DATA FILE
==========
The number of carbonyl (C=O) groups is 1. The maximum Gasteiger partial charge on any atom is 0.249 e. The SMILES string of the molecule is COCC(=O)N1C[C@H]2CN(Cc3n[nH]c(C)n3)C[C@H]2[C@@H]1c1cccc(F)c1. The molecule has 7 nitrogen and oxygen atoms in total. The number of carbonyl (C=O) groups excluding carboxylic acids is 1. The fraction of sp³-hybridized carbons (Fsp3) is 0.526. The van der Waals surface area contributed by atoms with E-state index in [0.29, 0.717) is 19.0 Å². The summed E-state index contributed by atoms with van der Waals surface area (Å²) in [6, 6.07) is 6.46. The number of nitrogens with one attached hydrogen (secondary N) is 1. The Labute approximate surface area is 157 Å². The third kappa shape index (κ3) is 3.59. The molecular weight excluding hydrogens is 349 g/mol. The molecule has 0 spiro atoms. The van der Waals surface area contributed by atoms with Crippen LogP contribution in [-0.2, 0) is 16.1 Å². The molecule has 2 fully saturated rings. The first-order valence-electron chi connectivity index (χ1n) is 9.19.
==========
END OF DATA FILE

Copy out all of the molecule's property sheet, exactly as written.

The number of carbonyl (C=O) groups is 1. The maximum Gasteiger partial charge on any atom is 0.249 e. The SMILES string of the molecule is COCC(=O)N1C[C@H]2CN(Cc3n[nH]c(C)n3)C[C@H]2[C@@H]1c1cccc(F)c1. The molecule has 7 nitrogen and oxygen atoms in total. The number of carbonyl (C=O) groups excluding carboxylic acids is 1. The fraction of sp³-hybridized carbons (Fsp3) is 0.526. The van der Waals surface area contributed by atoms with E-state index in [0.29, 0.717) is 19.0 Å². The summed E-state index contributed by atoms with van der Waals surface area (Å²) in [6, 6.07) is 6.46. The number of nitrogens with one attached hydrogen (secondary N) is 1. The Labute approximate surface area is 157 Å². The third kappa shape index (κ3) is 3.59. The molecular weight excluding hydrogens is 349 g/mol. The molecule has 0 spiro atoms. The van der Waals surface area contributed by atoms with Crippen LogP contribution in [-0.2, 0) is 16.1 Å². The molecule has 2 fully saturated rings. The first-order valence-electron chi connectivity index (χ1n) is 9.19.